The cloud partnership between Microsoft and Sony was "all driven by Sony," according to Microsoft CEO Satya Nadella.
"First of all, it's all driven by Sony," he said. "They looked at who are all their partners that they can trust. In fact, it turns out, even though we've competed, we've also partnered.
"Basically and fundamentally the fact that we have a business model in the areas that they're partnering with us, where we're dependent on their success. So we will do the best job for them, whether it's in cloud or whether it's in AI or what have you, in order to make sure that Sony can succeed with their own IP creation."
The partnership will influence Sony's games business, but Nadella also highlighted silicon chips and cameras as areas that "can use more cloud computing power."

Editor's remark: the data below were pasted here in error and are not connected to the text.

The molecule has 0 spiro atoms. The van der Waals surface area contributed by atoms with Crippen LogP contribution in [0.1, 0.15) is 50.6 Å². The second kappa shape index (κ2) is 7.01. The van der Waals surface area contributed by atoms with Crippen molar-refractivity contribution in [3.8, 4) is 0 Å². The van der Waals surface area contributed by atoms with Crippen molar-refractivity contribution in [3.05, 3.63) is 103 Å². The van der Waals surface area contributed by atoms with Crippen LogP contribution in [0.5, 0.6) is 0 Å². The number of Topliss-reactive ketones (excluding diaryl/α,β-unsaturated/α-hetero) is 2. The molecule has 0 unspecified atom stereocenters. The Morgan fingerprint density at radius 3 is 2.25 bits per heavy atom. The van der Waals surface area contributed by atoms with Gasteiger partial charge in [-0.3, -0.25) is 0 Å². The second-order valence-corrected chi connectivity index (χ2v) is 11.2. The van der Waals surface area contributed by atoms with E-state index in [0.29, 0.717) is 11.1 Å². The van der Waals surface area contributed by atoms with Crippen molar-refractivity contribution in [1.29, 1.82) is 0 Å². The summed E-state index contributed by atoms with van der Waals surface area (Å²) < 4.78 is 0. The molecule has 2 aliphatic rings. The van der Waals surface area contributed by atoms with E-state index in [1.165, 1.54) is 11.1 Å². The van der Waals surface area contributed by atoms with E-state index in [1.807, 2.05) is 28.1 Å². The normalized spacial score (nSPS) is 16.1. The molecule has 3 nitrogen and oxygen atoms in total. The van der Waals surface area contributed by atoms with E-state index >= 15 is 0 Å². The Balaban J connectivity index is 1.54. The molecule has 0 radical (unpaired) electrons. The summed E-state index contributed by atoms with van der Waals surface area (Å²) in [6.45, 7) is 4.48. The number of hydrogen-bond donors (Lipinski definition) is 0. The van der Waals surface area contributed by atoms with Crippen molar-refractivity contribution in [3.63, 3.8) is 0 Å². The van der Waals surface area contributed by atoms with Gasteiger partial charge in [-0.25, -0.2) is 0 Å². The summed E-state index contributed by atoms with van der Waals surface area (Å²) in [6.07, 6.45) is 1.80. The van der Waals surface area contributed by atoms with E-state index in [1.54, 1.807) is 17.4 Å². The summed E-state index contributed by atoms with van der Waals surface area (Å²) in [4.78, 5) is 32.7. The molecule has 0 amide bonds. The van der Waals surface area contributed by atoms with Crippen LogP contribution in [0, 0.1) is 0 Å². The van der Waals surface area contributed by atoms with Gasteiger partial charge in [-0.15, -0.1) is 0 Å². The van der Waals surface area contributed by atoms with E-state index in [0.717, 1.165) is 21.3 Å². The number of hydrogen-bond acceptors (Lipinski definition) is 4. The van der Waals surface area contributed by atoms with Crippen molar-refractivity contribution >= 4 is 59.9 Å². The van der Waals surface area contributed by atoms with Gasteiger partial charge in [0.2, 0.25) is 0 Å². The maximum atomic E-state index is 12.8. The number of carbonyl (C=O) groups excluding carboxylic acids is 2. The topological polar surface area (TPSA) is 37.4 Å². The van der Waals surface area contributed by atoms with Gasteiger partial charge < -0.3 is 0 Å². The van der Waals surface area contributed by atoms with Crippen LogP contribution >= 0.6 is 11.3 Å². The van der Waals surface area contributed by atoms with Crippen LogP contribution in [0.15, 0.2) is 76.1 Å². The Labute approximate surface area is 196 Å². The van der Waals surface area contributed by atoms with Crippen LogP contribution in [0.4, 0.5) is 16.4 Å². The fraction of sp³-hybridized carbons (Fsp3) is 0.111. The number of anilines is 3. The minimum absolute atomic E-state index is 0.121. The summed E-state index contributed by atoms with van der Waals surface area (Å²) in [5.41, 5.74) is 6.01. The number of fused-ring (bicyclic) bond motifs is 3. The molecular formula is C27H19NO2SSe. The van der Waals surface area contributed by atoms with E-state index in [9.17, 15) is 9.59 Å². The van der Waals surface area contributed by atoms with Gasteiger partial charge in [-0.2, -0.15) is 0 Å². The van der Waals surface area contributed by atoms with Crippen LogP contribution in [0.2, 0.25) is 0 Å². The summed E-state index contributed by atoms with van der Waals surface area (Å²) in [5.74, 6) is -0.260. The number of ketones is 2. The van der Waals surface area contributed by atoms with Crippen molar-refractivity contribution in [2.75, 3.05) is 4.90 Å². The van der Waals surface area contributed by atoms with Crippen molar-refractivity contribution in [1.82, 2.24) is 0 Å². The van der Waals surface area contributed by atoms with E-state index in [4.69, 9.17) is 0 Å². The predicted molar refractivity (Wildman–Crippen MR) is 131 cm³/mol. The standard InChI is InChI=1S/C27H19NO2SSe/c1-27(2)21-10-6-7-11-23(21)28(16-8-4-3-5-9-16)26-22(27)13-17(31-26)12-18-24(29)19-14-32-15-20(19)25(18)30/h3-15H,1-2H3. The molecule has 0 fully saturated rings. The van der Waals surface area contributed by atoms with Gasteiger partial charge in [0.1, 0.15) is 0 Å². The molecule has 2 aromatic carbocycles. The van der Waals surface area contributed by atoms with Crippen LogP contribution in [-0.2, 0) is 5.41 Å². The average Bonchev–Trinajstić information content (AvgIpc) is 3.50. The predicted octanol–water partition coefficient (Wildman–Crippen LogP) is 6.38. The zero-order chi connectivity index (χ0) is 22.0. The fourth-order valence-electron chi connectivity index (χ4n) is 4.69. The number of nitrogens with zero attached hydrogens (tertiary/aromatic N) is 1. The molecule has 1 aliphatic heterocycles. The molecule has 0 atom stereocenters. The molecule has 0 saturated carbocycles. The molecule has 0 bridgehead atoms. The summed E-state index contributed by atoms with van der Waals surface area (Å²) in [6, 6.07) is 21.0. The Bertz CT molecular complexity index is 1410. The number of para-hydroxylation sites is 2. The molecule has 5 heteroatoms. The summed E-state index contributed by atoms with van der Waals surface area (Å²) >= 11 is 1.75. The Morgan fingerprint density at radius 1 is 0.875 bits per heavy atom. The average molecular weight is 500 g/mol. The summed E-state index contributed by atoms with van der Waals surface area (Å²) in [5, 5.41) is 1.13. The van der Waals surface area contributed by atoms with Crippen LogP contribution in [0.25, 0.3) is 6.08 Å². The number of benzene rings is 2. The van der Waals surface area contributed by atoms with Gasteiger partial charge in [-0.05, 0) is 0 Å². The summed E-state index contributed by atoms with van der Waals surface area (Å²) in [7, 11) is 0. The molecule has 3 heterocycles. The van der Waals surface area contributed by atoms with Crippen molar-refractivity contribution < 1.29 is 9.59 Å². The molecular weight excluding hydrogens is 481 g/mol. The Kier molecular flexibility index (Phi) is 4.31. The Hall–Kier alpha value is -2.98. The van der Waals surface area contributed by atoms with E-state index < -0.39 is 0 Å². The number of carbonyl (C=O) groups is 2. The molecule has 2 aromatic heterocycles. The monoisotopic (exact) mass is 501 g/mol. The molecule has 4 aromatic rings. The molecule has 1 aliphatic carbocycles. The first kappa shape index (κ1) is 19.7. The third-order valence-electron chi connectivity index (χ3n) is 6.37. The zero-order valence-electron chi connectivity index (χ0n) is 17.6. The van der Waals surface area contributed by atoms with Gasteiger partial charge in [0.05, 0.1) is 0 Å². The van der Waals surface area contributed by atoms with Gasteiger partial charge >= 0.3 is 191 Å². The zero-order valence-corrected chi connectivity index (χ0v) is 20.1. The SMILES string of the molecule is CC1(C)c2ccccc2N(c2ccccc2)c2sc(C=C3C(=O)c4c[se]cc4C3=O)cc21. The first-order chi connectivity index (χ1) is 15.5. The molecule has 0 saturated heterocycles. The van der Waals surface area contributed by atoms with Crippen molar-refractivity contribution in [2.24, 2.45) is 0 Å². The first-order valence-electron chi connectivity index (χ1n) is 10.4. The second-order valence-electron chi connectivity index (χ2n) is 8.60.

Historically, Sony and Microsoft have been rivals in the games market, but their partnership reflects a broad shift away from physical products and towards digital services.
In a recent article, Rob Fahey speculated that these changes could signal the end of direct competition between Sony, Microsoft and Nintendo -- generally known as "the console war."
"We could easily find ourselves in a world, not too far down the line, where platform holders find themselves more interested in the complementary parts of their ecosystems than in the competitive aspects," Fahey said.
"Weirder things have happened -- think of how the level of cooperation between Microsoft and Apple nowadays would have sounded to us back in the mid-90s. Even after the dramatic "rescue" of Apple by Microsoft in 1997, the extent to which Microsoft treats macOS and iOS as top-tier platforms today would have been unimaginable.
"Is a similar détente between some or all of Sony, Nintendo and Microsoft so hard to visualise?"